5 Legal Considerations for Sellers

Date: January 03, 2014

Ensure a smooth sale of your small business with these tips

As a small business owner, your company is often your biggest asset, the product of years of long hours, a significant financial investment and a labor of love. So when you decide to sell your small business, you want to make sure that it’s a smooth, successful process. Of course, the price and the buyer are key considerations when selling your business, but there are several legal issues you should bear in mind as well.

1. Determine What You’re Selling: Assets or Shares?

If you are incorporated, you have two choices: You can sell your assets, or you can sell your shares. Generally, selling your shares may provide more tax advantages. But choosing to sell your assets gives you more flexibility to keep certain assets. Determining whether to sell shares or assets of your incorporated business is complicated, so be sure to consult a good accountant and lawyer when making this important decision. If you are unincorporated, you can sell only your assets.

2. Prepare, Prepare, Prepare

When you are marketing your business to potential buyers, make sure your business looks professional from top to bottom. Ensure that all of your legal agreements with suppliers, customers, landlords, employees and others are in writing and properly executed. Typically, prospective buyers will expect to see at least three years of financial records. The more formal your records are (i.e., accountant-reviewed and/or certified), the more confidence potential buyers will have in your enterprise. You should also make sure your balance sheet is as clean as possible: Collect outstanding receivables, and sell off any unnecessary inventory, among other things.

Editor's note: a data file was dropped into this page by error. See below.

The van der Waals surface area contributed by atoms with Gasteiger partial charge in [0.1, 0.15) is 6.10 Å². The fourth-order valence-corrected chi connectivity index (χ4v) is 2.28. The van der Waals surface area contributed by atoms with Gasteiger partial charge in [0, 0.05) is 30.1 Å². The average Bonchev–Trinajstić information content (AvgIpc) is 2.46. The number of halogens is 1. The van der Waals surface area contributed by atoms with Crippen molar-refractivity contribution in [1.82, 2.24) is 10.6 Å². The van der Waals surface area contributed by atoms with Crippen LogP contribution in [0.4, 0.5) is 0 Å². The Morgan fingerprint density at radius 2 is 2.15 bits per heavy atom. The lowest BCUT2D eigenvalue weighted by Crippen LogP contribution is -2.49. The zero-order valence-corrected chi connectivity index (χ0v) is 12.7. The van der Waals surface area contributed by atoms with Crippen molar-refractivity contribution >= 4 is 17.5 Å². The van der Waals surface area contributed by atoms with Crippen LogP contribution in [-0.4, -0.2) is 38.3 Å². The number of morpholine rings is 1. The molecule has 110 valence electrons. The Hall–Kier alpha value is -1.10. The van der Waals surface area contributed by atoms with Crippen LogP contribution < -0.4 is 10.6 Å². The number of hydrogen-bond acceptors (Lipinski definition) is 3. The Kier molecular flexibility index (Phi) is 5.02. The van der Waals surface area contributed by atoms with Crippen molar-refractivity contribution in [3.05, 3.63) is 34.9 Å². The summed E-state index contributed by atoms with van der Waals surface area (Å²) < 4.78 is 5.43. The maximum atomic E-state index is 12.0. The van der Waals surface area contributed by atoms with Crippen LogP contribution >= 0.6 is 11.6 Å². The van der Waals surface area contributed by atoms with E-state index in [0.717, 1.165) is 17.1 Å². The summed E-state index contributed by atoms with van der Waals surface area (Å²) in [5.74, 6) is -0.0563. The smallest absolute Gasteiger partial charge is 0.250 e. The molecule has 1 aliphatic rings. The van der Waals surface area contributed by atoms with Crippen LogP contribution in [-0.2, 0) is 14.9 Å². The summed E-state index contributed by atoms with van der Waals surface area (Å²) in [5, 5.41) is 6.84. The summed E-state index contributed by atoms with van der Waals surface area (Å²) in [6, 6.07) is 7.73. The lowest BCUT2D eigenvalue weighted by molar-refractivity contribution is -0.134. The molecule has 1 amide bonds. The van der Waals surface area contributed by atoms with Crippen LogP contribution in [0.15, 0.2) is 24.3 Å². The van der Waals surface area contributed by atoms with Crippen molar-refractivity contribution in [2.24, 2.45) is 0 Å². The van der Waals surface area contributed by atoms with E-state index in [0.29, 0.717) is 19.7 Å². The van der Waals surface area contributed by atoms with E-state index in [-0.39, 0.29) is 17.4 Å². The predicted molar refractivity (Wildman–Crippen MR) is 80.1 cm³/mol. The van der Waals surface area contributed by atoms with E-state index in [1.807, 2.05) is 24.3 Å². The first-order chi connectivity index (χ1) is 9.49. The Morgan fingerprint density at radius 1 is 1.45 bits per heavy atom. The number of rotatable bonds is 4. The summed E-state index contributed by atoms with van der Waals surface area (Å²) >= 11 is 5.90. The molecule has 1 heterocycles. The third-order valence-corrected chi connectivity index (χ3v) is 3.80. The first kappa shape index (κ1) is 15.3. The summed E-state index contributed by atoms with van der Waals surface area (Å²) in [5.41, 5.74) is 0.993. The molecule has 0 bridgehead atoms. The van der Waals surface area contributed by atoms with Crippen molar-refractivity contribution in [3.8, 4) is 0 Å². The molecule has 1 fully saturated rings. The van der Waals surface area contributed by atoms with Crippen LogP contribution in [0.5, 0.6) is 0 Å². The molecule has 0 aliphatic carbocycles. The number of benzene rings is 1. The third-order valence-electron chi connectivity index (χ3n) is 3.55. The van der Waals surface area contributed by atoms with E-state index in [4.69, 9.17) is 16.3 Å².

3. Draft a Letter of Intent

When you and a buyer have agreed on what will be sold (assets or shares) and a price, your lawyer (or the buyer’s lawyer) will draft a letter of intent. This non-binding document sets forth the terms of sale and the buyer’s intent to purchase your business. It also allows the buyer to perform due diligence.

4. Create a Confidentiality Agreement

Due diligence is when a potential buyer begins thoroughly investigating your business’ health. Your business will become an open book, and the potential buyer will have access to everything from your company’s financial records to information about your employees, attorney and accountant. The potential buyer will have a finite period of time to conduct this investigation but clearly will learn a lot about your business in the process. For your protection, your letter of intent should include a confidentiality agreement to legally forbid the prospective buyer from sharing information he or she learns during the investigation. It’s wise to enforce the confidentiality agreement until the purchase agreement is executed.

5. Execute a Purchase Agreement

Once you have a buyer, your lawyer will draft a purchase agreement detailing the scope of the sale, including what’s being sold, any liabilities that remain, indemnity payments you agree to make and how the assets will be allocated for tax purposes. Once that agreement is executed, the deal is done.

Selling a business is a complicated endeavor and requires expertise. You know how to run your business, but selling it is a very different venture. Getting the professional help you need—a good accountant, lawyer and broker—to guide you through the process will go a long way in ensuring a successful sale.

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